Peonage and Flagler’s Railroad. Jerry Wilkinson Collection

Marathon History

Merriam-Webster Dictionary defines peonage as 1. a) the use of laborers bound in servitude because of debt, and b) a system of convict labor by which convicts are leased to a contractor. Henry Flagler’s Florida East Coast Railway was investigated for peonage. Labor agents working for the railroad were charged with convincing laborers to go with them to New Jersey only to be taken to Florida and put to work on the railroad connecting Miami to Key West in a state of, “peonage, slavery, or forced servitude.” The trail began on November 11, 1908 in the United States Court with Judge Hough presiding over the case. The government planned to call 300 witnesses. On April 24, 1909, the first congressional committee came to Key Vaca and conducted a hearing at Boot Key Harbor in connection with charges of peonage involving the railroad and its workers. Judge Hough was inclined not to charge peonage, but that evidence showing conspiracy should be introduced. Peonage charges against the F.E.C. were later dropped.

Upper Keys History

Image of general store at Indian Key from model at Keys History & Discovery Center. BRAD BERTELLI/Contributed

Indian Key’s first general store was built by Silas Fletcher in 1824.

He would take on a partner, Joseph Prince, who would sell his rights and interests to the store to Fletcher, move away, come back to Indian Key, and open a second general store on the island.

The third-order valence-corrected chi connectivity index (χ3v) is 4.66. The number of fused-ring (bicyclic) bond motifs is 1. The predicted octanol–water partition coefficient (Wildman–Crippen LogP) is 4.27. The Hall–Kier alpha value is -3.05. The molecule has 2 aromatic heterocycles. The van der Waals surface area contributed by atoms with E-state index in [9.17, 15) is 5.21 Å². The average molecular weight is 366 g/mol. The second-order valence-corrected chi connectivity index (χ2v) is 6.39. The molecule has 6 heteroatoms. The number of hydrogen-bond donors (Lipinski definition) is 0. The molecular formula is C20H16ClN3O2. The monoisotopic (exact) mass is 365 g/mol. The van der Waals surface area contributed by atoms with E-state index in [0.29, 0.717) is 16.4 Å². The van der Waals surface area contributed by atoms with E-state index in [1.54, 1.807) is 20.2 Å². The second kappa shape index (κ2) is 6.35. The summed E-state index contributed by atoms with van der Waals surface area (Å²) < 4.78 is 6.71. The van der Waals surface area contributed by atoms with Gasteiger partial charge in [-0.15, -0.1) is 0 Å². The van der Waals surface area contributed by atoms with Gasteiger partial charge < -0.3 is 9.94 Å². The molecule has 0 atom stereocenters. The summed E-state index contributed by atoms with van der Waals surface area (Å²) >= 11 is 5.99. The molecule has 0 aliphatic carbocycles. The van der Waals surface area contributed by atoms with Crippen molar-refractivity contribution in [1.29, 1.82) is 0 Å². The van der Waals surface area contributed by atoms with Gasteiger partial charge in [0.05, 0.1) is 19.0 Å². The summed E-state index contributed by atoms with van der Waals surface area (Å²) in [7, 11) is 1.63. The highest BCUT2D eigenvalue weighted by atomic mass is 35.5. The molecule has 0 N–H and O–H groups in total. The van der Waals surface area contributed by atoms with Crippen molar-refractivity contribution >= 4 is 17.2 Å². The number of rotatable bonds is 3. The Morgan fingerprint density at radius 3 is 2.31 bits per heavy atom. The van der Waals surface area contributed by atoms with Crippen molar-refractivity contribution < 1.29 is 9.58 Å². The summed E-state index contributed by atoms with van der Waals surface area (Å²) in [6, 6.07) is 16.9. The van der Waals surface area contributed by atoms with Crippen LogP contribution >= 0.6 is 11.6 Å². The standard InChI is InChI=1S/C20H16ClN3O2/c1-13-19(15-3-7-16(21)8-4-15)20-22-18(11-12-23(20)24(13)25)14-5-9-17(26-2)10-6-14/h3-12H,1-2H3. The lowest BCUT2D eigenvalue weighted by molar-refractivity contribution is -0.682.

Fletcher would sell his store, and his home, to Thomas Gibson in 1828 who, in turn, would sell the store and other properties to Jacob Housman in 1831.

It should be noted that what was by 1833 Housman’s store was no Mom and Pop operation. The residents of Indian Key sent a Memorial to the Congress of the United States dated April 23, 1833 with the testimonial (Carter’s Territorial Papers of Florida): “One store on this Island sold in the last 12 months merchandise to the amount of 25 thousand dollars. 1/4 part of this sum was purchased by residents of the mainland — the remaining 3/4 by inhabitants of the Keys and by vessels who resort here for supplies.”

Adjusting for inflation, $25,000 in 1833 would have been equal to $747, 341 in 2018.

Key West History

 

It was April 18, 1982, a Sunday afternoon, at just after three o’clock when the flashing red lights and barricades of a United States Border Checkpoint cut the Florida Keys off from mainland America.

Key West Mayor Dennis Wardlow filed an injunction in Miami Superior Court hoping to have the checkpoint lifted. The case was heard by chief federal judge Clyde Atkins of the U.S. District Court.

Just after 2 p.m. on Thursday, April 22, Wardlow and his constituents were told that while the checkpoint would not be dismantled, it would cease to operate in its previous, egregious manner.

Wardlow left the courthouse with his head held high. When he stopped on the courthouse steps to make a statement to a smattering of reporters, his words would change everything.

Wardlow, along with a handful of stalwarts from the Key West community, decided that if the government was going to treat Key West as a foreign nation than that is exactly what the island would become.

Wardlow announced that Key West would secede from the United States of America at noon the following day. Mayor Wardlow and his advisors gathered at Clinton Square and declared Key West the Conch Republic.

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